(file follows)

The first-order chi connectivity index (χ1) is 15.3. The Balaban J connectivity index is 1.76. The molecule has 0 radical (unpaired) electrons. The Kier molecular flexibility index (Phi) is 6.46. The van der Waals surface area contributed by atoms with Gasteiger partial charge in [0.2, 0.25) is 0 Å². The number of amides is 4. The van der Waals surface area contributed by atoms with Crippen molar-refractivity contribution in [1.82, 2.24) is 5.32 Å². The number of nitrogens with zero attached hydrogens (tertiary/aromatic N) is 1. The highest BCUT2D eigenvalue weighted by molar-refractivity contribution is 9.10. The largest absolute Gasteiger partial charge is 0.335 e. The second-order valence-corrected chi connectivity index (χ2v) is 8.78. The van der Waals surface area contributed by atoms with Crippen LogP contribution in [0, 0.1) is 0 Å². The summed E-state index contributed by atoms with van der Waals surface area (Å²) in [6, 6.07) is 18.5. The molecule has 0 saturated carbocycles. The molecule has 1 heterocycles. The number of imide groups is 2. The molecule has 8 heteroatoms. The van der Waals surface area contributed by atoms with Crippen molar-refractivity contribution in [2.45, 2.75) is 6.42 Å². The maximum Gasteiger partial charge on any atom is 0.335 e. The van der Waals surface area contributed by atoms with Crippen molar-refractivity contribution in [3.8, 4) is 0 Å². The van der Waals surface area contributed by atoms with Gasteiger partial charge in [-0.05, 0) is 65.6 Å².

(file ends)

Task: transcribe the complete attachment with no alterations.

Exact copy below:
The first-order chi connectivity index (χ1) is 15.3. The Balaban J connectivity index is 1.76. The molecule has 0 radical (unpaired) electrons. The Kier molecular flexibility index (Phi) is 6.46. The van der Waals surface area contributed by atoms with Gasteiger partial charge in [0.2, 0.25) is 0 Å². The number of amides is 4. The van der Waals surface area contributed by atoms with Crippen molar-refractivity contribution in [1.82, 2.24) is 5.32 Å². The number of nitrogens with zero attached hydrogens (tertiary/aromatic N) is 1. The highest BCUT2D eigenvalue weighted by molar-refractivity contribution is 9.10. The largest absolute Gasteiger partial charge is 0.335 e. The second-order valence-corrected chi connectivity index (χ2v) is 8.78. The van der Waals surface area contributed by atoms with Crippen LogP contribution in [0, 0.1) is 0 Å². The summed E-state index contributed by atoms with van der Waals surface area (Å²) in [6, 6.07) is 18.5. The molecule has 0 saturated carbocycles. The molecule has 1 heterocycles. The number of imide groups is 2. The molecule has 8 heteroatoms. The van der Waals surface area contributed by atoms with Crippen molar-refractivity contribution in [2.45, 2.75) is 6.42 Å². The maximum Gasteiger partial charge on any atom is 0.335 e. The van der Waals surface area contributed by atoms with Crippen molar-refractivity contribution in [3.8, 4) is 0 Å². The van der Waals surface area contributed by atoms with Gasteiger partial charge in [-0.05, 0) is 65.6 Å².